Technical Interview

Culture change needed if contracting is to take on a new form

23rd October 2019


Based in Perth, the head of HKA in Western Australia fervently believes BIM (building information modelling) and the NEC standard contract can unlock significant benefits for the major projects planned and underway in infrastructure, mining and the state’s energy sector.

Digital technology and new forms of contract alone cannot deliver more successful projects without a culture change on the part of clients and contractors, according to Jonathan Brown, HKA’s new Principal.

However, there is a real danger that old mistakes will be repeated under the new contracts, and BIM remains prey to widespread misconceptions. On both counts, the significant advantages construction and engineering projects stand to gain risk being negated, he warned. Delays and disputes could even be exacerbated.

“The NEC form of contract has been used on major projects elsewhere in the world with success. More sophisticated clients and advisors in Australia see this as an opportunity. But it comes with the familiar danger that standard terms will be amended to suit particular circumstances, or procedures in the NEC form will be ignored, so that parties then revert to their old ways of operating,” Jonathan said.

This concern is compounded by the historical reluctance of industries in Western Australia to move away from outdated forms, such as AS2124, and the cyclical switch between EPC and EPCM, in the mining and oil & gas sector. “Rather than avoid disputes, clauses heavily weighted in favour of clients have led to more disputes. And vogues for alternative contracts have had no real impact. There are still lots of projects that are overrunning on cost and time,” he explained.

A more holistic analysis is required. “If you really want better allocation of risk to those that can best manage it and a less adversarial approach, then we should look at the whole organisation. Processes may need to be redesigned for that form of contracting to flourish. The culture of the organisation has to change, and that doesn’t happen overnight. It takes a lot of effort to achieve.”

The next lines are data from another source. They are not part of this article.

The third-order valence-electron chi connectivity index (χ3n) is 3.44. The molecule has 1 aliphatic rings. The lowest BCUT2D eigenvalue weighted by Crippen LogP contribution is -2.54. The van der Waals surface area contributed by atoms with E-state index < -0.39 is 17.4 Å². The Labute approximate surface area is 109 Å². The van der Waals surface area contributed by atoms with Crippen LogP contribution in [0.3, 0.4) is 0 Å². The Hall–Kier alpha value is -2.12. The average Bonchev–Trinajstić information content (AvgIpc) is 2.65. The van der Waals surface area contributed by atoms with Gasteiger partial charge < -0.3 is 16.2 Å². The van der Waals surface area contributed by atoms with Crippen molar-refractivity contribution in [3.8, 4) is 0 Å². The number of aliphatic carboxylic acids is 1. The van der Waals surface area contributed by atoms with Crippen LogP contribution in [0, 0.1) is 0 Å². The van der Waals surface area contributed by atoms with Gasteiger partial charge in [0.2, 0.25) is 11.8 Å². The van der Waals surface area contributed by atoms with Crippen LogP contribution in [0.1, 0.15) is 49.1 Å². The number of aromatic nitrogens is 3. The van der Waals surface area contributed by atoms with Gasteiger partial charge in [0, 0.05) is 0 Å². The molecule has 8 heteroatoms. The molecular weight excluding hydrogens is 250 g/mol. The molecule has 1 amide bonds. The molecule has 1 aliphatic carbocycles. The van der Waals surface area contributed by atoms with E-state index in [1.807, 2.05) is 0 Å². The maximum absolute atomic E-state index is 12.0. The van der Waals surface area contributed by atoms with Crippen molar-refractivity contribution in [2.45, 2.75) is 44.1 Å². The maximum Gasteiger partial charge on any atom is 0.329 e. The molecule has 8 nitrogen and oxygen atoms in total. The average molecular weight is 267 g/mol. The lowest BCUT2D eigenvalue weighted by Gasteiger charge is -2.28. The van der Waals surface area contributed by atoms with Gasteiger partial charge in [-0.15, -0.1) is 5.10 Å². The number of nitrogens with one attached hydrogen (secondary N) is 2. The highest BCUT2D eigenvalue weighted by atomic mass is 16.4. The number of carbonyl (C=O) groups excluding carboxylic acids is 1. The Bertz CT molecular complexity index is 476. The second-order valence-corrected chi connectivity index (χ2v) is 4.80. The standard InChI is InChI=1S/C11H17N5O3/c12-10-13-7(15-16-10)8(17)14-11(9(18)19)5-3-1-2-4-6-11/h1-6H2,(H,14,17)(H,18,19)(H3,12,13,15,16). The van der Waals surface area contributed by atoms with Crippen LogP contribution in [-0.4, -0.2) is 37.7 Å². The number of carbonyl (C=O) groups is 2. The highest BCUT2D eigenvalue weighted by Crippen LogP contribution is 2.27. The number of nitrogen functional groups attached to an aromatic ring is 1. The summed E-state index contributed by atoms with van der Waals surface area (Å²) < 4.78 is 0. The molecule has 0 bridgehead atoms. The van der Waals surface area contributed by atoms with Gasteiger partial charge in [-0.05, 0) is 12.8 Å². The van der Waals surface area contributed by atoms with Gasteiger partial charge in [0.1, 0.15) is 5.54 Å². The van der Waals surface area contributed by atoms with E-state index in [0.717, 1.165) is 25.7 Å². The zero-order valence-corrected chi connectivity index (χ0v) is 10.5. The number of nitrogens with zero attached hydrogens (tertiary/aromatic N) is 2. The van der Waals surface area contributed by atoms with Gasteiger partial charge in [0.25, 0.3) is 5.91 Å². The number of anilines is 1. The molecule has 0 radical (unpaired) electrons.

Main Roads Western Australia’s contract for the Pithara section of the Great Northern Highway was only the second major project in the country to adopt the NEC form. As a consultant for his former employer, Jacobs, Jonathan developed and ran workshops for shortlisted bidders. “Everybody was effectively re-learning how to price a tender. Otherwise contractors would be at a disadvantage and might revert to claims-conscious, adversarial ways,” he said.

HKA can draw on extensive first-hand involvement in this family of contracts as well as its recently signed memorandum of understanding with NEC Contracts. “We have many professionals within HKA with extensive experience of the NEC Suite of Contracts in the UK, Hong Kong and other jurisdictions – and that can be harnessed immediately”.

Likewise with digitalisation and BIM, the potential gains for projects – not least in collaborative working – can be squandered by a piecemeal approach, as shown by challenges experienced on some of the projects which have utilised a BIM process in Australian so far.